environment and react to it voluntarily.
The autonomic nervous system works on an involuntary basis. It consists of two groups of motor neurons and a set of knotlike groups of cell bodies called ganglia. Motor neurons extend to and from the ganglia to the body organs. One subdivision of the autonomic nervous system is the sympathetic nervous system. Impulses propagated in this system prepare the body for an emergency. They cause the heartbeat to increase, the arteries to constrict, the pupils to dilate, and other changes to take place. The other subdivision is the parasympathetic nervous system. Impulses in this system return the body to normal after an emergency has occurred.

Human Senses

The senses are organs that connect the nervous system to the external environment. They are the sources of stimuli that cause a response in the nervous system, and they are the sources of all information to the human body.

Eye. In the human eye, the nerve cells are located in a single layer called the retina. The retina is located along the back wall of the eye. Light rays enter the eye through a curved, transparent structure, the cornea. Then the light rays pass through the pupil, an opening in the eyeball. The iris regulates the size of the pupil. Next, the lens focuses the light on the retina, which contains two types of light-sensitive cells, rod cells and cone cells, which detect light.
Cone cells, which detect color, are concentrated in the central portion of the retina, while rod cells, which permit vision in dim light, are concentrated at the edge of the retina. A light-sensitive pigment called rhodopsin functions in the detection of light.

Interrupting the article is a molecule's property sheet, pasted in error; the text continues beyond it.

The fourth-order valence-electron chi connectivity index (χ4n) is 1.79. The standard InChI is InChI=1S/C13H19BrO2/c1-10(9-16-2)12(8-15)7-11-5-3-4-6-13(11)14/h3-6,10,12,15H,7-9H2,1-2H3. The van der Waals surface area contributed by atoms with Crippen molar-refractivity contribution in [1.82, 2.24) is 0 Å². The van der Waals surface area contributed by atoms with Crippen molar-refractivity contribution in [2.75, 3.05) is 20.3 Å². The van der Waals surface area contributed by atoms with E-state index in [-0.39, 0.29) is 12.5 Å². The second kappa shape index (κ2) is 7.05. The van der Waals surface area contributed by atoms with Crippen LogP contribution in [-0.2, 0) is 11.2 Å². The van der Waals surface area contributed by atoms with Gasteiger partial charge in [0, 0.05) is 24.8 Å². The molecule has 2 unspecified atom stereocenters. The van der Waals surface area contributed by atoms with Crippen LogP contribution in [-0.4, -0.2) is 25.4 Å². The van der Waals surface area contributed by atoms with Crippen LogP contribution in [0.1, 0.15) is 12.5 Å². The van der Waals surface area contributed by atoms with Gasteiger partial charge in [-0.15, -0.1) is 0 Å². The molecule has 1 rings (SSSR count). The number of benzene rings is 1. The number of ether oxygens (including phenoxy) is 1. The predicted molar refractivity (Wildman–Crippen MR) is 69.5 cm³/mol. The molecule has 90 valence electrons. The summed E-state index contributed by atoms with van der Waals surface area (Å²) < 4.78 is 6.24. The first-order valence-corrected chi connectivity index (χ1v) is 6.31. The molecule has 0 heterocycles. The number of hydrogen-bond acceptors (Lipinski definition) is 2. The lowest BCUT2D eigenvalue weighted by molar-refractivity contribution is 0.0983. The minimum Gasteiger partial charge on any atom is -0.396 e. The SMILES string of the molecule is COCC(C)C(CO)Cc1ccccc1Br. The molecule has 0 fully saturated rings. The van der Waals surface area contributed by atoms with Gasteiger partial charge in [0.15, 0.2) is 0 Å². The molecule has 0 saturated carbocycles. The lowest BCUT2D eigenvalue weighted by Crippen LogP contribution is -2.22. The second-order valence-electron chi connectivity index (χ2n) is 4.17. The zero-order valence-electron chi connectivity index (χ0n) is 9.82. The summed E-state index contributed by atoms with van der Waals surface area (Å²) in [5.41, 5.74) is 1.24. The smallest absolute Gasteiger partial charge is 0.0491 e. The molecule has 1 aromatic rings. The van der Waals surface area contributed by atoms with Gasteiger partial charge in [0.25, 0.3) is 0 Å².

From the eye, a series of impulses is generated for transmission to the brain. The optic nerve carries these impulses. The region of keenest vision, the fovea, is located at the center of the retina. When vision is poor, light is not focusing on the
fovea, and corrective lenses are prescribed.

Ear. The ear is the organ of hearing in humans. The outer ear funnels vibrations to the eardrum, or tympanic membrane. The membrane transmits the vibrations to three inner earbones: the malleus (hammer), the incus (anvil), and the stapes (stirrup). These bones transmit the vibrations to the inner ear where the organ of hearing, the cochlea, is located.
The cochlea is a snail-like series of coiled tubes within the skull. As the earbones vibrate, they push and pull a membrane at one end of the cochlea, causing fluid within the tubules to vibrate. The vibrations are detected by sensitive hair cells, and
nerve impulses are generated. The auditory nerve carries the impulses to the brain for interpretation.

Taste and smell. Specialized receptor cells called chemoreceptors transmit taste and smell. Chemoreceptors of the human tongue distinguish four different tastes: sweet, sour, salty, and bitter. In the human nose, chemoreceptors detect a variety of scents, including minty, floral, musky, putrid, and pungent. In both taste and smell, chemoreceptors are stimulated by molecules and ions that reach the tongue and nose. Liquid materials affect the chemoreceptors in the taste buds of the tongue, while gaseous molecules affect the chemoreceptors in the upper reaches of the nose. The olfactory nerve carries nerve impulses from the nose to the brain for interpretation.

Other senses. The other senses of the body include receptors for touch, pain, temperature, and balance. Touch and pain receptors, called Pacinian corpuscles, are located in the skin, muscles, and tendons. The sense of balance is centered in the semicircular canals of the inner ear. Visceral senses include stretch receptors in the muscles as well as carbon dioxide receptors in the arteries.